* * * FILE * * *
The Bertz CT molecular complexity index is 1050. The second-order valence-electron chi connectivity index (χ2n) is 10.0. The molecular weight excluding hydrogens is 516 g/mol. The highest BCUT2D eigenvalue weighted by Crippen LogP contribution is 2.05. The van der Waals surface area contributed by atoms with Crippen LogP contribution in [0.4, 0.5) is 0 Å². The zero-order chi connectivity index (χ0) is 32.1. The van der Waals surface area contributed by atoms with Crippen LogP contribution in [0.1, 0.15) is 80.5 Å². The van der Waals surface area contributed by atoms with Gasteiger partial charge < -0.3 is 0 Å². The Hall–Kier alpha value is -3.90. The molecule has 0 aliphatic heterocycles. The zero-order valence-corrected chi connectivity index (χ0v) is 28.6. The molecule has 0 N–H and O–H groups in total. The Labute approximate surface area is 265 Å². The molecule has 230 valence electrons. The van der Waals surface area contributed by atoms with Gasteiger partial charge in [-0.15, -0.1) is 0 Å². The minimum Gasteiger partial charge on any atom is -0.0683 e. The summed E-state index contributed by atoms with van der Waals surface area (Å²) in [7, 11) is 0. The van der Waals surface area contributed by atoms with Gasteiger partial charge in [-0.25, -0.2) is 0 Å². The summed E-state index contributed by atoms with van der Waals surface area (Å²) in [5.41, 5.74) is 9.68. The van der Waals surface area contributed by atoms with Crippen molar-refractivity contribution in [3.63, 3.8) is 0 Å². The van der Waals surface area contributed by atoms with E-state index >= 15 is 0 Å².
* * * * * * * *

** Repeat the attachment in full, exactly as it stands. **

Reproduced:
The Bertz CT molecular complexity index is 1050. The second-order valence-electron chi connectivity index (χ2n) is 10.0. The molecular weight excluding hydrogens is 516 g/mol. The highest BCUT2D eigenvalue weighted by Crippen LogP contribution is 2.05. The van der Waals surface area contributed by atoms with Crippen LogP contribution in [0.4, 0.5) is 0 Å². The zero-order chi connectivity index (χ0) is 32.1. The van der Waals surface area contributed by atoms with Crippen LogP contribution in [0.1, 0.15) is 80.5 Å². The van der Waals surface area contributed by atoms with Gasteiger partial charge < -0.3 is 0 Å². The Hall–Kier alpha value is -3.90. The molecule has 0 aliphatic heterocycles. The zero-order valence-corrected chi connectivity index (χ0v) is 28.6. The molecule has 0 N–H and O–H groups in total. The Labute approximate surface area is 265 Å². The molecule has 230 valence electrons. The van der Waals surface area contributed by atoms with Gasteiger partial charge in [-0.15, -0.1) is 0 Å². The minimum Gasteiger partial charge on any atom is -0.0683 e. The summed E-state index contributed by atoms with van der Waals surface area (Å²) in [7, 11) is 0. The van der Waals surface area contributed by atoms with Gasteiger partial charge in [-0.25, -0.2) is 0 Å². The summed E-state index contributed by atoms with van der Waals surface area (Å²) in [5.41, 5.74) is 9.68. The van der Waals surface area contributed by atoms with Crippen molar-refractivity contribution in [3.63, 3.8) is 0 Å². The van der Waals surface area contributed by atoms with E-state index >= 15 is 0 Å².